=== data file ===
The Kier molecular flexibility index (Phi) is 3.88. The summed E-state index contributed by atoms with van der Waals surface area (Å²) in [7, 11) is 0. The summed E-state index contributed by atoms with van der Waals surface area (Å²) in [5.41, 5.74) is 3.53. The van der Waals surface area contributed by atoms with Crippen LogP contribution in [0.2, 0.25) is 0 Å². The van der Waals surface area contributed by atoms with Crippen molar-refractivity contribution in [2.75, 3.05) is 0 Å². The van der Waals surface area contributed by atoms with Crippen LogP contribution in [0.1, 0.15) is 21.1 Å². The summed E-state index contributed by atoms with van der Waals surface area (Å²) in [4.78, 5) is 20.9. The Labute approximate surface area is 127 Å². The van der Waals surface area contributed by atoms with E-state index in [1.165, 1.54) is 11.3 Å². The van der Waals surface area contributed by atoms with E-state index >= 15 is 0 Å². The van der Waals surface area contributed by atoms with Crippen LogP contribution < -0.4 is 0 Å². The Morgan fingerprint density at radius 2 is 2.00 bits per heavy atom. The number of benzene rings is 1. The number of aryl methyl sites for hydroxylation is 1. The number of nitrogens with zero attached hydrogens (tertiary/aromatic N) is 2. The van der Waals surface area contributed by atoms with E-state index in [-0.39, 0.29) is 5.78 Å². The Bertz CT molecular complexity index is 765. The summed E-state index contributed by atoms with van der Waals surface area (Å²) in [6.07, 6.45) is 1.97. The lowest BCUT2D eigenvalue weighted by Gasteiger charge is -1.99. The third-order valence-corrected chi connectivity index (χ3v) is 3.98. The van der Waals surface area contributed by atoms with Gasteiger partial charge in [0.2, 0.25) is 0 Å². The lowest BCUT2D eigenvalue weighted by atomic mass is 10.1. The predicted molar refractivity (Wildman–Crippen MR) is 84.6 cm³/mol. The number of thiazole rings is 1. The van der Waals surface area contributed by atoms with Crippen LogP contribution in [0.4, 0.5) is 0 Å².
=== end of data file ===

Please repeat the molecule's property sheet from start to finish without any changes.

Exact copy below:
The Kier molecular flexibility index (Phi) is 3.88. The summed E-state index contributed by atoms with van der Waals surface area (Å²) in [7, 11) is 0. The summed E-state index contributed by atoms with van der Waals surface area (Å²) in [5.41, 5.74) is 3.53. The van der Waals surface area contributed by atoms with Crippen LogP contribution in [0.2, 0.25) is 0 Å². The van der Waals surface area contributed by atoms with Crippen molar-refractivity contribution in [2.75, 3.05) is 0 Å². The van der Waals surface area contributed by atoms with Crippen LogP contribution in [0.1, 0.15) is 21.1 Å². The summed E-state index contributed by atoms with van der Waals surface area (Å²) in [4.78, 5) is 20.9. The Labute approximate surface area is 127 Å². The van der Waals surface area contributed by atoms with E-state index in [1.165, 1.54) is 11.3 Å². The van der Waals surface area contributed by atoms with E-state index >= 15 is 0 Å². The van der Waals surface area contributed by atoms with Crippen LogP contribution < -0.4 is 0 Å². The Morgan fingerprint density at radius 2 is 2.00 bits per heavy atom. The number of benzene rings is 1. The number of aryl methyl sites for hydroxylation is 1. The number of nitrogens with zero attached hydrogens (tertiary/aromatic N) is 2. The van der Waals surface area contributed by atoms with E-state index in [-0.39, 0.29) is 5.78 Å². The Bertz CT molecular complexity index is 765. The summed E-state index contributed by atoms with van der Waals surface area (Å²) in [6.07, 6.45) is 1.97. The lowest BCUT2D eigenvalue weighted by Gasteiger charge is -1.99. The third-order valence-corrected chi connectivity index (χ3v) is 3.98. The van der Waals surface area contributed by atoms with Gasteiger partial charge in [0.2, 0.25) is 0 Å². The lowest BCUT2D eigenvalue weighted by atomic mass is 10.1. The predicted molar refractivity (Wildman–Crippen MR) is 84.6 cm³/mol. The number of thiazole rings is 1. The van der Waals surface area contributed by atoms with Crippen LogP contribution in [0.4, 0.5) is 0 Å².